Collected Comic Review - Black Panther Oversize Hardcover Vol. 1: A Nation Under Our Feet (Coates/Stelfreeze/Sprouse)

Black Panther Oversize Hardcover Vol. 1: A Nation Under Our Feet - Collecting Black Panther (2016) #1-12.

Earlier this year I went on a Black Panther reading binge in the weeks leading up to the release of the Marvel Studios film.  One of the books I read during that time was this hardcover collection, which contains the first arc of Ta-Nehisi Coates' current, on-going run on the title.  I even teased the eventual completion of this review in my write up for the film.  I then proceeded to find myself distracted by a number of other things and hadn't gotten around to getting my thoughts down 'on paper' until now.  Let me assure you that my delay in getting this review together is no indication of this material's quality as it is excellent.

Issue #1 (Stelfreeze)

Aside from his inclusion in other Marvel comics titles (i.e. Jonathan Hickman's Avengers run) my comic book exposure to Black Panther prior to this volume was pretty much limited to Christopher Preist's highly regarded run (which was also a part of my pre-film reading binge).  Coates' Black Panther is in quite a different place than Priest's was.  T'Challa is no longer the ultra-confident strategist that dominated the Marvel Knights era.  Instead, he now questions himself and whether or not he is the right person to lead Wakanda in a time of political unrest.  These feelings were brought about primarily due to the fall out of larger Marvel Universe events such as Avengers vs X-Men, Infinity, and the end of Hickman's Avengers run leading into Secret Wars (2015).  I'm not going to try and explain all of those events, just know that they had a profound impact not only on Wakanda, but T'Challa himself, and that slight spoilers for some of those events may follow.

Issue #4 (Stelfreeze)

Coates does a wonderful job of showing T'Challa's struggle in returning to Wakanda and filling the shoes of his sister Shuri, who had been ruling in his absence and sacrificed herself to the living death in order to protect Wakanda, while he was off helping the Avengers quite literally save the world.  What he finds is a nation divided by the lack of stable leadership, with a couple different factions beginning to gain support in their attempts to overthrow T'Challa's rule.  One is led by a pair of exiled Dora Milaje (whose story spins off into the Black Panther: The World of Wakanda title that I have yet to read) and grows from their efforts to better the lives of the oppressed in Wakanda.  The other is led by a man named Tetu, the power-hungry leader of a group called The People.  He enlists the help of a powered woman named Zenzi, and even goes so far as to ally with Ezekial Stane.  Tetu isn't the only one to look for help in questionable places.  Before recruiting Luke Cage, Misty Knight, Storm, and Manifold as the latest iteration of The Crew, he consulted with some of the world's 'most successful counterrevolutionary minds' (i.e. horrible dictator types who quash those with even the slightest difference of opinion without remorse).  Throughout all of this, T'Challa is also searching for a way to bring Shuri back from the living death while she is on her own existential journey across the plane of Wakandan memory (The Djalia).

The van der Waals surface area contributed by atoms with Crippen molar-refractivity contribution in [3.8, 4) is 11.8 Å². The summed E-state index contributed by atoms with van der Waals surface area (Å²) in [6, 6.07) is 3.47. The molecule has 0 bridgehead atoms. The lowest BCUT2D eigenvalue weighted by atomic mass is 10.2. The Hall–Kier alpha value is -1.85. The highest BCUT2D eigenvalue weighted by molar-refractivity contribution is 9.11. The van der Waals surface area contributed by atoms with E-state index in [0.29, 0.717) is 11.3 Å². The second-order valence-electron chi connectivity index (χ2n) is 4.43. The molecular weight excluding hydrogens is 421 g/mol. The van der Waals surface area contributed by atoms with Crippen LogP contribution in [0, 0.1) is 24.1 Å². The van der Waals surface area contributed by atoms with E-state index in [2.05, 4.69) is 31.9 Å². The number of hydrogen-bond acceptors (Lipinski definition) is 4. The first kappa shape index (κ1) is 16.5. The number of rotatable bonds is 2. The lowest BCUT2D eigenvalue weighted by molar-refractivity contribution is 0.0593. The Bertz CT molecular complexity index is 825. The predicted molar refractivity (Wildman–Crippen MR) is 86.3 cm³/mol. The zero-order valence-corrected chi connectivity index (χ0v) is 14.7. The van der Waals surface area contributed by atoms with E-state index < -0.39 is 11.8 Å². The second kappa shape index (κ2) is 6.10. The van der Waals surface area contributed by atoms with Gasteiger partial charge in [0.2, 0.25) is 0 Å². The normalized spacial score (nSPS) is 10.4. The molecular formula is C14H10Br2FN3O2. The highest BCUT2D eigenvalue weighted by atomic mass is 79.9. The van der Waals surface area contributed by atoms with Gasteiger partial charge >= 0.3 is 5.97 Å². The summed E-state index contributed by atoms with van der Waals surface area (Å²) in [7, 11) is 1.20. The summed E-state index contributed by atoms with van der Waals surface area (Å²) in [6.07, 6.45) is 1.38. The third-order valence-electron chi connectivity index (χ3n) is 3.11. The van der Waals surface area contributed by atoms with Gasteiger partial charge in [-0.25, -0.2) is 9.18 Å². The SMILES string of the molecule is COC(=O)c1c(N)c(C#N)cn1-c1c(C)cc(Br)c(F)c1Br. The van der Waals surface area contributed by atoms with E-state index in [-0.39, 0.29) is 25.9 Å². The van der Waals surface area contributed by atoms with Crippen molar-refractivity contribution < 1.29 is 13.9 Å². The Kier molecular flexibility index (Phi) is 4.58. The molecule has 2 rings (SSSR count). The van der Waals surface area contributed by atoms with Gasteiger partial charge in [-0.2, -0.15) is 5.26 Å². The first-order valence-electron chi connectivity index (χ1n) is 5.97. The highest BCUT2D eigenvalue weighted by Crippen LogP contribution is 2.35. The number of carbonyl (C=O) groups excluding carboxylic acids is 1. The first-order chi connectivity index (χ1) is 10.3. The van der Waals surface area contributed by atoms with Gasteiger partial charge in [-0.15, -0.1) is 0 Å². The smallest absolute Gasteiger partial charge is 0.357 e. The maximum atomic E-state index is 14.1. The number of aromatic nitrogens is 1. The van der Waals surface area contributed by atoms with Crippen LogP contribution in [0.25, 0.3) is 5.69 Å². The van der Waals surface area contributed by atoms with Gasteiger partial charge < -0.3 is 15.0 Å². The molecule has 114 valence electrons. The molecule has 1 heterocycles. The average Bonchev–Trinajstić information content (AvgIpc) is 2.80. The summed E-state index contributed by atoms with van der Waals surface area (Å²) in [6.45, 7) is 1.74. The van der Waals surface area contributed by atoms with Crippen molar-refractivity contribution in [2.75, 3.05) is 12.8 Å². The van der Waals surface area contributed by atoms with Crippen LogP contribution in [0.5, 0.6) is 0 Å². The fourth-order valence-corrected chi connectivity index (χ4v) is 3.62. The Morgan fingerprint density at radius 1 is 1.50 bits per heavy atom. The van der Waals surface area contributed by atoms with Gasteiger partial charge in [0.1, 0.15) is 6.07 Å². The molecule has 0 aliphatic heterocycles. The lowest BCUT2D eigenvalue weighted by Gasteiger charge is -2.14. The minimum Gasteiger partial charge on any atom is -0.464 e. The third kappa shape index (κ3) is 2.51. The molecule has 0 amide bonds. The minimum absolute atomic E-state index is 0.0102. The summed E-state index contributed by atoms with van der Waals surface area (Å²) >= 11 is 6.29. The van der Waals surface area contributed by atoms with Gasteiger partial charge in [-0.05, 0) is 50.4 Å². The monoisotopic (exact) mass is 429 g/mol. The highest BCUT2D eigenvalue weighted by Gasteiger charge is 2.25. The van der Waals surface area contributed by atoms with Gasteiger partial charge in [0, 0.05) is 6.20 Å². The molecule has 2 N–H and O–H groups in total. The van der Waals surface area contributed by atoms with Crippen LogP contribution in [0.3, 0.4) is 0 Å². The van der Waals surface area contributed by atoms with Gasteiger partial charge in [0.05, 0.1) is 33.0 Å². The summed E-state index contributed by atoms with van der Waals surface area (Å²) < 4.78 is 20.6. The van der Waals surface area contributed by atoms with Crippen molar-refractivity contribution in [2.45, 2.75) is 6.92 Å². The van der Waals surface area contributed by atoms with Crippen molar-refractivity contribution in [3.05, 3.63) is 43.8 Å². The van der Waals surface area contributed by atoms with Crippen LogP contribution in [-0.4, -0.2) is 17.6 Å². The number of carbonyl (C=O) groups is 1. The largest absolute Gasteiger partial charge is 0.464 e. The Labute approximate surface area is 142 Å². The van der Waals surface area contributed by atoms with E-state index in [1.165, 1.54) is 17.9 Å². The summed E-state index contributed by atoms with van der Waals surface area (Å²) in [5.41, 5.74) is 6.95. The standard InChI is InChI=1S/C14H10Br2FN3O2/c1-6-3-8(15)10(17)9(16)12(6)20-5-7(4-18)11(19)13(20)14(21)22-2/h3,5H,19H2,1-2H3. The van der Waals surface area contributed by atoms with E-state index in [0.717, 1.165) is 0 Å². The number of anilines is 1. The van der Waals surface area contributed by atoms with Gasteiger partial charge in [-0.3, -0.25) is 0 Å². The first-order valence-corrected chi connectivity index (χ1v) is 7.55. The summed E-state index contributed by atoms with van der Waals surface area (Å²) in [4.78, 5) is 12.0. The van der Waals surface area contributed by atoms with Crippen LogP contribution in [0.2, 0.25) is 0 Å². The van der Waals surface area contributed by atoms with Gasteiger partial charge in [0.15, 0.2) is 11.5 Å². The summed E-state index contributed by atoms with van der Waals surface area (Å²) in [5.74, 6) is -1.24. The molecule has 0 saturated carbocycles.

Issue #7 - Cover (Stelfreeze), Interiors (Sprouse/Story)

The art throughout this collection is excellent.  Brian Stelfreeze launched the series along with Ta-Nehisi Coates and provided the design work that gives the series its unique feel.  He contributed the the artwork for half of the issues in this collection, while the team of Chris Sprouse and Karl Story penciled/inked the other six issues.  The work of Sprouse/Story is very similar to that of Stelfreeze, and along with the Laura Martin's and Matt Milla's colors, provides a very uniform look to the book as a whole.  There are also updated Wakandan elements throughout this story, specifically the Kimoyo beads which are the latest and greatest upgrade to the Kimoyo card that Priest first introduced in his run.  The beads are Wakanda's version of an Apple Watch-like wearable technological accessory and are one of many elements of this run to have been adapted to the film. 

Issue #8 (Sprouse/Story)

The physical book itself is a great looking edition, with a graphic wraparound cover under the dust jacket that shows off the design of the Wakandan flag.  There is an introduction from late night TV host Seth Myers, a map of Wakanda, a crazy number of variant covers from this series, as well as Black Panther-centric variants from other books, and some design/sketch work of Stelfreeze's.  There's even a Black Panther Chronology list, which is really useful for someone like me who has had a relatively limited exposure to the character.

Extras - Stelfreeze Designs

While I don't have a whole lot of Black Panther experience, I have thoroughly enjoyed what I have read.  Ta-Nehisi Coates is juggling a number of deep, thought provoking, and interesting concepts in his run so far, and I'm really looking forward to picking up the second oversize hardcover collection when it is released this fall. 

Cover w/o Dust Jacket


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